Judges at the international criminal court have rejected a request by the court’s top prosecutor to open an investigation into war crimes and crimes against humanity in Afghanistan, a decision described as a “devastating blow for victims”.
In a lengthy written ruling, judges said an investigation “would not serve the interests of justice”; this is because an investigation and prosecution are unlikely to be successful as those targeted, including the United States, Afghan authorities and the Taliban, are not expected to cooperate.
The decision acknowledges that the November 2017 request from prosecutor Fatou Bensouda to open an investigation “establishes a reasonable basis to consider that crimes within the ICC jurisdiction have been committed in Afghanistan and that potential cases would be admissible before the court”.
The decision comes a month after the US secretary of state, Mike Pompeo, said Washington would revoke or deny visas to ICC staff seeking to investigate alleged war crimes and other abuses committed by US forces in Afghanistan or elsewhere. Bensouda said on 5 April that her US visa had been revoked.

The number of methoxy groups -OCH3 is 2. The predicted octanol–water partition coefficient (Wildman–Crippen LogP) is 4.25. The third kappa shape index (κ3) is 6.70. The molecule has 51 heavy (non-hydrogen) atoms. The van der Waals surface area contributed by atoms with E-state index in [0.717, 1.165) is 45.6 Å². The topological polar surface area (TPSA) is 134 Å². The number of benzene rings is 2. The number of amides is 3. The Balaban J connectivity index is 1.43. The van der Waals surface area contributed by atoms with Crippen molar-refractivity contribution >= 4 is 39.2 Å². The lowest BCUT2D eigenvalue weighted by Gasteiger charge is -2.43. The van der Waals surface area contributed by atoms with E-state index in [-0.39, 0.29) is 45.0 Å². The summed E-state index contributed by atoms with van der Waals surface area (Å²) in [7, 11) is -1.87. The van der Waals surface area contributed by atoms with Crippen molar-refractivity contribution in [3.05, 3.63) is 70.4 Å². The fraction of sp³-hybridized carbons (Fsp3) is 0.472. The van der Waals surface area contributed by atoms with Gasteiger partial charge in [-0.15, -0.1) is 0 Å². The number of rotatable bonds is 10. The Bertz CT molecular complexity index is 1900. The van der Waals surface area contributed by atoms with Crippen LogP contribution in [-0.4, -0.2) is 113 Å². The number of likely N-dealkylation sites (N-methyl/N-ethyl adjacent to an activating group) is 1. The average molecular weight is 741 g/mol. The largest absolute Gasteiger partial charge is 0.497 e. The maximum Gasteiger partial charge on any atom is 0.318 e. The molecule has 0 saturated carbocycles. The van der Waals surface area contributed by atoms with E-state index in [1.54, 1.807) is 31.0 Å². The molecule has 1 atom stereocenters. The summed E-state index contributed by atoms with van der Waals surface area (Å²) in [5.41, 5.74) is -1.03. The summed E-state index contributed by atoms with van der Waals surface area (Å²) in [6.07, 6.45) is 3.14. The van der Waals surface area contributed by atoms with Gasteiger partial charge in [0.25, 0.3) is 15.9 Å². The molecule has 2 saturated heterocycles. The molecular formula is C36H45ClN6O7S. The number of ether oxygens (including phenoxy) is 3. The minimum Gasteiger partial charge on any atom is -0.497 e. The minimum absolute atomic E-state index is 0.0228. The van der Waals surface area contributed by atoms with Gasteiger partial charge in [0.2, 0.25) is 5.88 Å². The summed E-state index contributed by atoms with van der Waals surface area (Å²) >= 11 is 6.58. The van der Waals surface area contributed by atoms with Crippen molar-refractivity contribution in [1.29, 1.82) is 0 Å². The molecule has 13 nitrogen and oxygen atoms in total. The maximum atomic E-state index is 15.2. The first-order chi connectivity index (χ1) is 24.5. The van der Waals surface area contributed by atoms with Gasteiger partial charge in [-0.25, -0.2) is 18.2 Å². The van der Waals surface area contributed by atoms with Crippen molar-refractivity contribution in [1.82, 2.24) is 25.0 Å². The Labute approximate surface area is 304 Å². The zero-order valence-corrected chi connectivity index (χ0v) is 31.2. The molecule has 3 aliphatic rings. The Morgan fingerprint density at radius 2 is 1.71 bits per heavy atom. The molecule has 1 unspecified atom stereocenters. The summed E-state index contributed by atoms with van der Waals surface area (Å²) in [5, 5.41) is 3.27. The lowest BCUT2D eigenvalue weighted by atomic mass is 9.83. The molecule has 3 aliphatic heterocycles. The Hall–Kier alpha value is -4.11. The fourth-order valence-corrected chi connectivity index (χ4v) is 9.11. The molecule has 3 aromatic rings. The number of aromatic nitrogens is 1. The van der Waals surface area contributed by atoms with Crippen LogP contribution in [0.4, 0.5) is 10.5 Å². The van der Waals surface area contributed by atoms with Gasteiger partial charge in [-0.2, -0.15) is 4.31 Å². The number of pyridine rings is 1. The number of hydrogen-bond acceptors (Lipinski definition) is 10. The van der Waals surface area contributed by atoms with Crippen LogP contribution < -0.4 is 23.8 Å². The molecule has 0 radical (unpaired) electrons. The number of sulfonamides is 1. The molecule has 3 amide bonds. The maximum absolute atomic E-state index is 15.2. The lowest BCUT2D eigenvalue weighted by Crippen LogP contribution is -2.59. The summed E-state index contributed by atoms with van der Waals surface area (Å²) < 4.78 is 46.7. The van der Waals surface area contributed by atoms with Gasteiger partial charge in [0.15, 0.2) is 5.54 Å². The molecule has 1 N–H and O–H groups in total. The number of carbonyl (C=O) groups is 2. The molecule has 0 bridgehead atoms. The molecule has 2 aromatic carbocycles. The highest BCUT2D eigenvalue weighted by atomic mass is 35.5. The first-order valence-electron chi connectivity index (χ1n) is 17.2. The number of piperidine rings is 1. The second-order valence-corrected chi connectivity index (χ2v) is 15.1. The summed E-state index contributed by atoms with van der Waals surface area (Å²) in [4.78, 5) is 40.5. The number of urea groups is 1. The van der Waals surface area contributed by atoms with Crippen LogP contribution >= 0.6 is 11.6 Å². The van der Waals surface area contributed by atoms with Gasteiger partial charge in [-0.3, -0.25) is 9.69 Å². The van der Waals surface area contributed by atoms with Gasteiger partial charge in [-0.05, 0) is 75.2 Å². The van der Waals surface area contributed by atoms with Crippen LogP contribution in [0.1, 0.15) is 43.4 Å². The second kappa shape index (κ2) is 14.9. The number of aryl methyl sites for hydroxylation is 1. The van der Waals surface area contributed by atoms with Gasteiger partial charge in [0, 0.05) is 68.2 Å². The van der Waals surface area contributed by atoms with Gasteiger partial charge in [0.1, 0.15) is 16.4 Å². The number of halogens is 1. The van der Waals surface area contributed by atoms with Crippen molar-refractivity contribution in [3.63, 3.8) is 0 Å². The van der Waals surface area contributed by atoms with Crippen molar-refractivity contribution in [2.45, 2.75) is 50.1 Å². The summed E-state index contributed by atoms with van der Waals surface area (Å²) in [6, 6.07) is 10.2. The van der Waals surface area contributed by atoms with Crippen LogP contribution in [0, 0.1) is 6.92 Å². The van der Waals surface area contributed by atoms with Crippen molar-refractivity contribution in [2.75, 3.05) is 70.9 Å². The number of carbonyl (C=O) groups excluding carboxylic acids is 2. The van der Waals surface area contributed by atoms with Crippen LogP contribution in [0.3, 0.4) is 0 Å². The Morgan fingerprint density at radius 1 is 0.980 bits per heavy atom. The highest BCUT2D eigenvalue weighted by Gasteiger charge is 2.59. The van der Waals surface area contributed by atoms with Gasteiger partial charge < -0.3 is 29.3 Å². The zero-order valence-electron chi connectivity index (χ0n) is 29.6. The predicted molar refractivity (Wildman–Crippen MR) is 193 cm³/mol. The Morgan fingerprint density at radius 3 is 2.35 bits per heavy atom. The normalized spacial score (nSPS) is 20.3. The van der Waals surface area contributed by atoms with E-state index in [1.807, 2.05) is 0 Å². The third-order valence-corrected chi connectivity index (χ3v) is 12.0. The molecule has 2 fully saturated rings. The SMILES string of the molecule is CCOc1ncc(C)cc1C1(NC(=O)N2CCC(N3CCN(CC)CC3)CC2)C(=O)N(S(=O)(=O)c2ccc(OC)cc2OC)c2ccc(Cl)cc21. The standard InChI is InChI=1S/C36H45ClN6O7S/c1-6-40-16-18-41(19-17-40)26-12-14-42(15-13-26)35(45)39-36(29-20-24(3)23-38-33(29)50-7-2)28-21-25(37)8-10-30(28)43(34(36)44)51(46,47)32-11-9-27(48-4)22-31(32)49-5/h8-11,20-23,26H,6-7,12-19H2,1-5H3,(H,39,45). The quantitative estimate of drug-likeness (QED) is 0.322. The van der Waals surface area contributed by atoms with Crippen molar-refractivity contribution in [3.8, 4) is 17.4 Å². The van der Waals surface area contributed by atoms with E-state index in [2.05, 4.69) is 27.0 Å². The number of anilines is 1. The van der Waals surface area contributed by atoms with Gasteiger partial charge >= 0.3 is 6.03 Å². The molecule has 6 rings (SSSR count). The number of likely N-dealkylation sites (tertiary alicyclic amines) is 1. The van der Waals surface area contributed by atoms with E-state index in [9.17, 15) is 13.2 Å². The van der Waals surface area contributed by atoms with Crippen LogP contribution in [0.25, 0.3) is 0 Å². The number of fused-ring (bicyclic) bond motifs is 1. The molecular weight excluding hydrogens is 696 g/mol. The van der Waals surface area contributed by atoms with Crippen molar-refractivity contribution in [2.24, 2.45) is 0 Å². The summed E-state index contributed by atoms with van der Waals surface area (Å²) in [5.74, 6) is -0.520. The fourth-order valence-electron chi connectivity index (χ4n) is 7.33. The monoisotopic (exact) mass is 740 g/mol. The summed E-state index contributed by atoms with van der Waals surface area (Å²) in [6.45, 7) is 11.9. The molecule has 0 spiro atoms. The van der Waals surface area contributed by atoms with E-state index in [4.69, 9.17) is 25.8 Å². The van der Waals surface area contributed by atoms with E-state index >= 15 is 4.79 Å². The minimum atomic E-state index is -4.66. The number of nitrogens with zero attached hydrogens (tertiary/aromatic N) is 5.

Bensouda’s request to open an investigation said there was information that members of the US military and intelligence agencies “committed acts of torture, cruel treatment, outrages upon personal dignity, rape and sexual violence against conflict-related detainees in Afghanistan and other locations, principally in the 2003-2004 period”.
She also said the Taliban and other insurgent groups have killed more than 17,000 civilians since 2009, including some 7,000 targeted killings. She alleged that Afghan security forces tortured prisoners at government detention centres.
Bensouda, who started looking into crimes in Afghanistan in 2006, did not immediately comment on the rejection, which she can appeal.
The court said in a statement that the shifting Afghan political scene since then, the lack of cooperation prosecutors had received and the likelihood that cooperation would diminish further if a full-blown investigation was opened combined to hamper the chances of a successful investigation and prosecutions.
Judges said the court needed to “use its resources prioritising activities that would have better chances to succeed”, according to an ICC press release.
Human Rights Watch said the ruling was “a devastating blow for victims who have suffered grave crimes without redress”.
“The judges’ logic effectively allows states to opt out on their obligation to cooperate with the court’s investigation,” said Param-Preet Singh, the group’s associate international justice director. “This sends a dangerous message to perpetrators that they can put themselves beyond the reach of the law just by being uncooperative.”
Source: The Guardian